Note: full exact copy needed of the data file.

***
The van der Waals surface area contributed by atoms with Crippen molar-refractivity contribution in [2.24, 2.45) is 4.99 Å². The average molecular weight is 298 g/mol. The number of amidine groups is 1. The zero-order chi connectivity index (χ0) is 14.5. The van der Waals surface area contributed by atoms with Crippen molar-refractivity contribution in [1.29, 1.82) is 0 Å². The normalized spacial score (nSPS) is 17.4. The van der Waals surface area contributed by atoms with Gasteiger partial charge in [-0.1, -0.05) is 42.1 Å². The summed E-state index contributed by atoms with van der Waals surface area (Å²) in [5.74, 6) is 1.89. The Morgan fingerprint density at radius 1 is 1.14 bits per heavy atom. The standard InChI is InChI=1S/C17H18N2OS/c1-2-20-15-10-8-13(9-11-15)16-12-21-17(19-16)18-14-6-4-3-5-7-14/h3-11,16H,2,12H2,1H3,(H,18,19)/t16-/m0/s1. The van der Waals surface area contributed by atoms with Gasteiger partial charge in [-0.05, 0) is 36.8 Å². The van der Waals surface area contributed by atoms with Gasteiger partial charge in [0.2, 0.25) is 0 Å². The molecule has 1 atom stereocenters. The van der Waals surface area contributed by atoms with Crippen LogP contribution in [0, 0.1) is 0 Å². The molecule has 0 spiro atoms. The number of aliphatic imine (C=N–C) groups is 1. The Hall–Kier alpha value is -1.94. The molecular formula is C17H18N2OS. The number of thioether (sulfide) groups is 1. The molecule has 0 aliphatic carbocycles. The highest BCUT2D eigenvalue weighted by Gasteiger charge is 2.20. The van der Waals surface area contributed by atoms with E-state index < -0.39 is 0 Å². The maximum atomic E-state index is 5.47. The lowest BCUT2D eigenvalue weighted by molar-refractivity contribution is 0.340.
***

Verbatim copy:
The van der Waals surface area contributed by atoms with Crippen molar-refractivity contribution in [2.24, 2.45) is 4.99 Å². The average molecular weight is 298 g/mol. The number of amidine groups is 1. The zero-order chi connectivity index (χ0) is 14.5. The van der Waals surface area contributed by atoms with Crippen molar-refractivity contribution in [1.29, 1.82) is 0 Å². The normalized spacial score (nSPS) is 17.4. The van der Waals surface area contributed by atoms with Gasteiger partial charge in [-0.1, -0.05) is 42.1 Å². The summed E-state index contributed by atoms with van der Waals surface area (Å²) in [5.74, 6) is 1.89. The Morgan fingerprint density at radius 1 is 1.14 bits per heavy atom. The standard InChI is InChI=1S/C17H18N2OS/c1-2-20-15-10-8-13(9-11-15)16-12-21-17(19-16)18-14-6-4-3-5-7-14/h3-11,16H,2,12H2,1H3,(H,18,19)/t16-/m0/s1. The van der Waals surface area contributed by atoms with Gasteiger partial charge in [-0.05, 0) is 36.8 Å². The van der Waals surface area contributed by atoms with Gasteiger partial charge in [0.2, 0.25) is 0 Å². The molecule has 1 atom stereocenters. The van der Waals surface area contributed by atoms with Crippen LogP contribution in [0, 0.1) is 0 Å². The molecule has 0 spiro atoms. The number of aliphatic imine (C=N–C) groups is 1. The Hall–Kier alpha value is -1.94. The molecular formula is C17H18N2OS. The number of thioether (sulfide) groups is 1. The molecule has 0 aliphatic carbocycles. The highest BCUT2D eigenvalue weighted by Gasteiger charge is 2.20. The van der Waals surface area contributed by atoms with E-state index < -0.39 is 0 Å². The maximum atomic E-state index is 5.47. The lowest BCUT2D eigenvalue weighted by molar-refractivity contribution is 0.340.